Generating rgb imagery from digital surface model using Pix2Pix¶
- 🔬 Data Science
- 🥠 Deep Learning and image translation
Table of Contents¶
- Necessary imports
- Connect to your GIS
- Export image domain data
- Model training
- Model inferencing
- Results visualization
In this notebook, we will focus on using Pix2Pix , which is one of the famous and sucessful deep learning models used for paired image-to-image translation. In geospatial sciences, this approach could help in wide range of applications traditionally not possible, where we may want to go from one domain of images to another.
The aim of this notebook is to make use of
arcgis.learn Pix2Pix model to translate or convert the gray-scale DSM to a RGB imagery. For more details about model and its working refer How Pix2Pix works ? in guide section.
import os, zipfile from pathlib import Path from os import listdir from os.path import isfile, join from arcgis import GIS from arcgis.learn import Pix2Pix, prepare_data
# gis = GIS('home') ent_gis = GIS('https://pythonapi.playground.esri.com/portal', 'arcgis_python', 'amazing_arcgis_123')
For this usecase, we have a high-resolution NAIP airborne imagery in the form of IR-G-B tiles and lidar data converted into DSM, collected over St. George, state of utah by state of utah and partners  with same spatial resolution of 0.5 m. We will export that using “Export_Tiles” metadata format available in the
Export Training Data For Deep Learning tool. This tool is available in ArcGIS Pro as well as ArcGIS Image Server. The various inputs required by the tool, are described below.
Input Raster: DSM
Additional Input Raster: NAIP airborne imagery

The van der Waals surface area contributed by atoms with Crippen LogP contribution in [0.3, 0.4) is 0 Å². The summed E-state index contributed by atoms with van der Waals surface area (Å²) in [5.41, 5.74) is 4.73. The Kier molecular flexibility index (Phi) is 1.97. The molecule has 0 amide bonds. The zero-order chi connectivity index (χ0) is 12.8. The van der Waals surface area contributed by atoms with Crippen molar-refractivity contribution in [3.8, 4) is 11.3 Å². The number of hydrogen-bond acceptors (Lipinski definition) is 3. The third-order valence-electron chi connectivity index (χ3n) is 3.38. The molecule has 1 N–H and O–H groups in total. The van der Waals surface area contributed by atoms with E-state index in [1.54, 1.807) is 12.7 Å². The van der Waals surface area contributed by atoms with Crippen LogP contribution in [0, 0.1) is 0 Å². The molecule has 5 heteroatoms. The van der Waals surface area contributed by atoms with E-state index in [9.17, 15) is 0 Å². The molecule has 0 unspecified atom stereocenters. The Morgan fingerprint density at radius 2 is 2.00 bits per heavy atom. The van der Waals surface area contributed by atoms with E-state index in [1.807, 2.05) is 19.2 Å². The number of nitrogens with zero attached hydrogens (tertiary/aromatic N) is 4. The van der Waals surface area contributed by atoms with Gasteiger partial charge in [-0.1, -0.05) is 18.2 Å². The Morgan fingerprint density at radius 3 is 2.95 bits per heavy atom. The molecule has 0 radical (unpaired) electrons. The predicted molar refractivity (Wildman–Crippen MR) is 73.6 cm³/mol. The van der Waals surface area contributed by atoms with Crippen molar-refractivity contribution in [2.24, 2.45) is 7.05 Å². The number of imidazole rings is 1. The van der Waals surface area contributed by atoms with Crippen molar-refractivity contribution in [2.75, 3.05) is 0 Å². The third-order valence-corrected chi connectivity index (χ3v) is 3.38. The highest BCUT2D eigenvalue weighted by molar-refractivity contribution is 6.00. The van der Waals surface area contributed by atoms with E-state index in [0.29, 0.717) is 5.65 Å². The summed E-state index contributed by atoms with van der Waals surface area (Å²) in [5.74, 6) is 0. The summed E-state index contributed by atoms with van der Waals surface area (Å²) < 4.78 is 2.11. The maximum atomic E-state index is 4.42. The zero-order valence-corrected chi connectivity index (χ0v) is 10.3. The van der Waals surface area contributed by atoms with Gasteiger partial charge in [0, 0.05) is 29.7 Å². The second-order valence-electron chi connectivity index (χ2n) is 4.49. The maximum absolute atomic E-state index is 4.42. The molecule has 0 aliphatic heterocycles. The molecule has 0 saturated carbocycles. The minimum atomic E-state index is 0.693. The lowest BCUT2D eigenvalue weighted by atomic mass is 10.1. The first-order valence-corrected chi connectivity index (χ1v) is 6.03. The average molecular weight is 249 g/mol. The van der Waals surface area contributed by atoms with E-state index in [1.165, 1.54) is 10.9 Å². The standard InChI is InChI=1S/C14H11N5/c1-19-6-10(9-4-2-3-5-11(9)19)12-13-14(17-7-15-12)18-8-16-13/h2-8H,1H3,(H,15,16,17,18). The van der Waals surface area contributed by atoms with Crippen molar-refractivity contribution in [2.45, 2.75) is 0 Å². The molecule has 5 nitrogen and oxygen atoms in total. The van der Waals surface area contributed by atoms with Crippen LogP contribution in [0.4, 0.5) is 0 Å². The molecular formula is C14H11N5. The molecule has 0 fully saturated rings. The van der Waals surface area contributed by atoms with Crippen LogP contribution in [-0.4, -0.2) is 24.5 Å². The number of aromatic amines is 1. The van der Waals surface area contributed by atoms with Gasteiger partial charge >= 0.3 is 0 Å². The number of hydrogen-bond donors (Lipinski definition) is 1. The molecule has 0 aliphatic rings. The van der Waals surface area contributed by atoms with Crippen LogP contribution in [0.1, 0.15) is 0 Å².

Tile Size X & Tile Size Y: 256
Stride X & Stride Y: 128
Meta Data Format: 'Export_Tiles' as we are training a
Environments: Set optimum
Raster's used for exporting the training dataset are provided below
naip_domain_b_raster = ent_gis.content.get('a55890fcd6424b5bb4edddfc5a4bdc4b') naip_domain_b_raster
dsm_domain_a_raster = ent_gis.content.get('aa31a374f889487d951e15063944b921') dsm_domain_a_raster
Inside the exported data folder, 'Images' and 'Images2' folders contain all the image tiles from two domains exported from DSM and drone imagery respectively. Now we are ready to train the
Alternatively, we have provided a subset of training data containing a few samples that follows the same directory structure mentioned above and also provided the rasters used for exporting the training dataset. You can use the data directly to run the experiments.
training_data = gis.content.get('2a3dad36569b48ed99858e8579611a80') training_data
filepath = training_data.download(file_name=training_data.name)
#Extract the data from the zipped image collection with zipfile.ZipFile(filepath, 'r') as zip_ref: zip_ref.extractall(Path(filepath).parent)
output_path = Path(os.path.join(os.path.splitext(filepath)))
data = prepare_data(output_path, dataset_type="Pix2Pix", batch_size=5)
To get a sense of what the training data looks like,
arcgis.learn.show_batch() method randomly picks a few training chips and visualize them. On the left are some DSM's (digital surface model) with the corresponding RGB imageries of various locations on the right.
model = Pix2Pix(data)
Learning rate is one of the most important hyperparameters in model training. ArcGIS API for Python provides a learning rate finder that automatically chooses the optimal learning rate for you.
lr = model.lr_find()
The model is trained for around a few epochs with the suggested learning rate.
Here, with 30 epochs, we can see reasonable results — both training and validation losses have gone down considerably, indicating that the model is learning to translate between domain of imageries.
We will save the model which we trained as a 'Deep Learning Package' ('.dlpk' format). Deep Learning package is the standard format used to deploy deep learning models on the ArcGIS platform.
We will use the save() method to save the trained model. By default, it will be saved to the 'models' sub-folder within our training data folder.
model.save("pix2pix_model_e30", publish =True)
It is a good practice to see results of the model viz-a-viz ground truth. The code below picks random samples and shows us ground truth and model predictions, side by side. This enables us to preview the results of the model within the notebook.